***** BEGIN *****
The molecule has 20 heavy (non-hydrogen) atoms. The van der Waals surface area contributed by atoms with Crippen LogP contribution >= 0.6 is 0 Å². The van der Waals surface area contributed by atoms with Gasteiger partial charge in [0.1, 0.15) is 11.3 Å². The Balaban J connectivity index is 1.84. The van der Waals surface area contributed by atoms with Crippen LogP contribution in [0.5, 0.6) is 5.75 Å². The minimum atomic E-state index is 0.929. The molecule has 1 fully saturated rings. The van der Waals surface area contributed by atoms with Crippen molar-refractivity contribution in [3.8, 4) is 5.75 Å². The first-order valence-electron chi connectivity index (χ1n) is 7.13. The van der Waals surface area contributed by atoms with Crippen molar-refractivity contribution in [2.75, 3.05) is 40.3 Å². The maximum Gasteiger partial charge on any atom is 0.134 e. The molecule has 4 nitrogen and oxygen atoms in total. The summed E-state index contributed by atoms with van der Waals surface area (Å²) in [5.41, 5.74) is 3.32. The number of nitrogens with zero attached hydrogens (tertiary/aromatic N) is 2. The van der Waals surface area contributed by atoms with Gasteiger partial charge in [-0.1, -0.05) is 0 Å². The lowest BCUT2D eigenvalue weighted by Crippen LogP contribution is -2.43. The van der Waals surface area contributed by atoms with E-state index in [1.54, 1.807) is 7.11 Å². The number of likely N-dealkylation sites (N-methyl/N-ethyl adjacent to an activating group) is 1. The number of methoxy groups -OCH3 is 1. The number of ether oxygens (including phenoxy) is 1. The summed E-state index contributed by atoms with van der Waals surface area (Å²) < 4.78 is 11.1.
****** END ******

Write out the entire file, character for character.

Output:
The molecule has 20 heavy (non-hydrogen) atoms. The van der Waals surface area contributed by atoms with Crippen LogP contribution >= 0.6 is 0 Å². The van der Waals surface area contributed by atoms with Gasteiger partial charge in [0.1, 0.15) is 11.3 Å². The Balaban J connectivity index is 1.84. The van der Waals surface area contributed by atoms with Crippen LogP contribution in [0.5, 0.6) is 5.75 Å². The minimum atomic E-state index is 0.929. The molecule has 1 fully saturated rings. The van der Waals surface area contributed by atoms with Crippen molar-refractivity contribution in [3.8, 4) is 5.75 Å². The first-order valence-electron chi connectivity index (χ1n) is 7.13. The van der Waals surface area contributed by atoms with Crippen molar-refractivity contribution in [2.75, 3.05) is 40.3 Å². The maximum Gasteiger partial charge on any atom is 0.134 e. The molecule has 4 nitrogen and oxygen atoms in total. The summed E-state index contributed by atoms with van der Waals surface area (Å²) in [5.41, 5.74) is 3.32. The number of nitrogens with zero attached hydrogens (tertiary/aromatic N) is 2. The van der Waals surface area contributed by atoms with Gasteiger partial charge in [-0.1, -0.05) is 0 Å². The lowest BCUT2D eigenvalue weighted by Crippen LogP contribution is -2.43. The van der Waals surface area contributed by atoms with E-state index in [1.54, 1.807) is 7.11 Å². The number of likely N-dealkylation sites (N-methyl/N-ethyl adjacent to an activating group) is 1. The number of methoxy groups -OCH3 is 1. The number of ether oxygens (including phenoxy) is 1. The summed E-state index contributed by atoms with van der Waals surface area (Å²) < 4.78 is 11.1.